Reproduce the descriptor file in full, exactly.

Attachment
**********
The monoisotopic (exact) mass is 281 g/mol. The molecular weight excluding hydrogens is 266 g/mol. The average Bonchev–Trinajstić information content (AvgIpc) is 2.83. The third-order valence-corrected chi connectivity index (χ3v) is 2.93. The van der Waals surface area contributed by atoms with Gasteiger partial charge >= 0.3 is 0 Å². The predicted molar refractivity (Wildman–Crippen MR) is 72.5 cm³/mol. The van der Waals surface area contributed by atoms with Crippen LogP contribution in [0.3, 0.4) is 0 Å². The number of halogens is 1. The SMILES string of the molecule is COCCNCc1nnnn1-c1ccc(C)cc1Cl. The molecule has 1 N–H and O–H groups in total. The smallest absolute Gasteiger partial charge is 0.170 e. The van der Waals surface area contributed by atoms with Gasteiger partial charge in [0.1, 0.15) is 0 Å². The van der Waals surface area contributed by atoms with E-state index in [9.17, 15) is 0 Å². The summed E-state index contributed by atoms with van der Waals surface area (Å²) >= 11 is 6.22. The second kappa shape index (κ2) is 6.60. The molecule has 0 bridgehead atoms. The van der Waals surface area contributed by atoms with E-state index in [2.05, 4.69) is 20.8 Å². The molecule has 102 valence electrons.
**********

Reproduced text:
The monoisotopic (exact) mass is 281 g/mol. The molecular weight excluding hydrogens is 266 g/mol. The average Bonchev–Trinajstić information content (AvgIpc) is 2.83. The third-order valence-corrected chi connectivity index (χ3v) is 2.93. The van der Waals surface area contributed by atoms with Gasteiger partial charge >= 0.3 is 0 Å². The predicted molar refractivity (Wildman–Crippen MR) is 72.5 cm³/mol. The van der Waals surface area contributed by atoms with Crippen LogP contribution in [0.3, 0.4) is 0 Å². The number of halogens is 1. The SMILES string of the molecule is COCCNCc1nnnn1-c1ccc(C)cc1Cl. The molecule has 1 N–H and O–H groups in total. The smallest absolute Gasteiger partial charge is 0.170 e. The van der Waals surface area contributed by atoms with Gasteiger partial charge in [0.1, 0.15) is 0 Å². The van der Waals surface area contributed by atoms with E-state index in [9.17, 15) is 0 Å². The summed E-state index contributed by atoms with van der Waals surface area (Å²) >= 11 is 6.22. The second kappa shape index (κ2) is 6.60. The molecule has 0 bridgehead atoms. The van der Waals surface area contributed by atoms with E-state index in [2.05, 4.69) is 20.8 Å². The molecule has 102 valence electrons.